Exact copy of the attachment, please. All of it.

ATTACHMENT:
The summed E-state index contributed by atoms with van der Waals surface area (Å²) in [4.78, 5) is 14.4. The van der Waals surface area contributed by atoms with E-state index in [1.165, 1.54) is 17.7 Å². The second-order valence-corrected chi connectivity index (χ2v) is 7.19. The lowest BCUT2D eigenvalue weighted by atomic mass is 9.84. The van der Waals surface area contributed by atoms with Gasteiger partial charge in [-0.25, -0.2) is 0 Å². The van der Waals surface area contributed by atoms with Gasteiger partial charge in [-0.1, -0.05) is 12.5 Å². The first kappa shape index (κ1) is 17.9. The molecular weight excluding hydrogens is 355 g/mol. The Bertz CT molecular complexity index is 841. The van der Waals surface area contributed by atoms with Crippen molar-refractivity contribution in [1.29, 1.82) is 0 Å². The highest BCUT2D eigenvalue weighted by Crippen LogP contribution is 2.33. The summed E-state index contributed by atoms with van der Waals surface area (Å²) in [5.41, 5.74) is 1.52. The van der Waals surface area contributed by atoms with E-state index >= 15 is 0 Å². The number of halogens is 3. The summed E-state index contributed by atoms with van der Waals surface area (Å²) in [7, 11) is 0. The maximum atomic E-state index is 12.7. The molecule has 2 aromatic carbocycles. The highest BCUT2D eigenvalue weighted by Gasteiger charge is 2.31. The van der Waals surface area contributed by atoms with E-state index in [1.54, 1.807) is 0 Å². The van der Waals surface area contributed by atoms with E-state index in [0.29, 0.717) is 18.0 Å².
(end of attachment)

The summed E-state index contributed by atoms with van der Waals surface area (Å²) in [4.78, 5) is 14.4. The van der Waals surface area contributed by atoms with E-state index in [1.165, 1.54) is 17.7 Å². The second-order valence-corrected chi connectivity index (χ2v) is 7.19. The lowest BCUT2D eigenvalue weighted by atomic mass is 9.84. The van der Waals surface area contributed by atoms with Gasteiger partial charge in [-0.25, -0.2) is 0 Å². The van der Waals surface area contributed by atoms with Gasteiger partial charge in [-0.1, -0.05) is 12.5 Å². The first kappa shape index (κ1) is 17.9. The molecular weight excluding hydrogens is 355 g/mol. The Bertz CT molecular complexity index is 841. The van der Waals surface area contributed by atoms with Crippen molar-refractivity contribution in [1.29, 1.82) is 0 Å². The highest BCUT2D eigenvalue weighted by Crippen LogP contribution is 2.33. The summed E-state index contributed by atoms with van der Waals surface area (Å²) in [5.41, 5.74) is 1.52. The van der Waals surface area contributed by atoms with E-state index >= 15 is 0 Å². The number of halogens is 3. The summed E-state index contributed by atoms with van der Waals surface area (Å²) in [7, 11) is 0. The maximum atomic E-state index is 12.7. The molecule has 2 aromatic carbocycles. The highest BCUT2D eigenvalue weighted by Gasteiger charge is 2.31. The van der Waals surface area contributed by atoms with E-state index in [1.54, 1.807) is 0 Å². The van der Waals surface area contributed by atoms with E-state index in [0.29, 0.717) is 18.0 Å².